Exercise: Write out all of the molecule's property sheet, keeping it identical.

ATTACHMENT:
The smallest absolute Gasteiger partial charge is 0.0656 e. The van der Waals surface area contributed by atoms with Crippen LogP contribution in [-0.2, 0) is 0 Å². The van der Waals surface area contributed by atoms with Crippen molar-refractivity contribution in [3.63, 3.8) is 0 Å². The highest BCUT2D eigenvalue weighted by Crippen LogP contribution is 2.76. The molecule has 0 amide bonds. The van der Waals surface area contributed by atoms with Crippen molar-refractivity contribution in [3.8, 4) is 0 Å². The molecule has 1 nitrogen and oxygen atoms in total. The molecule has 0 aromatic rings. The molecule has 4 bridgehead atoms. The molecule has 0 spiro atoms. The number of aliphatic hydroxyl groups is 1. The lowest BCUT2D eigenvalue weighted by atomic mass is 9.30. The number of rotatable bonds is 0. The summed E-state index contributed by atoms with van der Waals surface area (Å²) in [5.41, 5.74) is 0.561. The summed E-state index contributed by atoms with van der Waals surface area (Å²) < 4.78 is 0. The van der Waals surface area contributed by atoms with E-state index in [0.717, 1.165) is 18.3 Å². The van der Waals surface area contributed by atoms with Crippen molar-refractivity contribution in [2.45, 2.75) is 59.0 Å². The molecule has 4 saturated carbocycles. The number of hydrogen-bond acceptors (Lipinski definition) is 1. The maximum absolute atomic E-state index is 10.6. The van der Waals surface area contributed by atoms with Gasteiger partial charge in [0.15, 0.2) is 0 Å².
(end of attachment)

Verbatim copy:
The smallest absolute Gasteiger partial charge is 0.0656 e. The van der Waals surface area contributed by atoms with Crippen LogP contribution in [-0.2, 0) is 0 Å². The van der Waals surface area contributed by atoms with Crippen molar-refractivity contribution in [3.63, 3.8) is 0 Å². The highest BCUT2D eigenvalue weighted by Crippen LogP contribution is 2.76. The molecule has 0 amide bonds. The van der Waals surface area contributed by atoms with Crippen molar-refractivity contribution in [3.8, 4) is 0 Å². The molecule has 1 nitrogen and oxygen atoms in total. The molecule has 0 aromatic rings. The molecule has 4 bridgehead atoms. The molecule has 0 spiro atoms. The number of aliphatic hydroxyl groups is 1. The lowest BCUT2D eigenvalue weighted by atomic mass is 9.30. The number of rotatable bonds is 0. The summed E-state index contributed by atoms with van der Waals surface area (Å²) in [5.41, 5.74) is 0.561. The summed E-state index contributed by atoms with van der Waals surface area (Å²) < 4.78 is 0. The van der Waals surface area contributed by atoms with E-state index in [0.717, 1.165) is 18.3 Å². The van der Waals surface area contributed by atoms with Crippen molar-refractivity contribution in [2.45, 2.75) is 59.0 Å². The molecule has 4 saturated carbocycles. The number of hydrogen-bond acceptors (Lipinski definition) is 1. The maximum absolute atomic E-state index is 10.6. The van der Waals surface area contributed by atoms with Gasteiger partial charge in [0.15, 0.2) is 0 Å².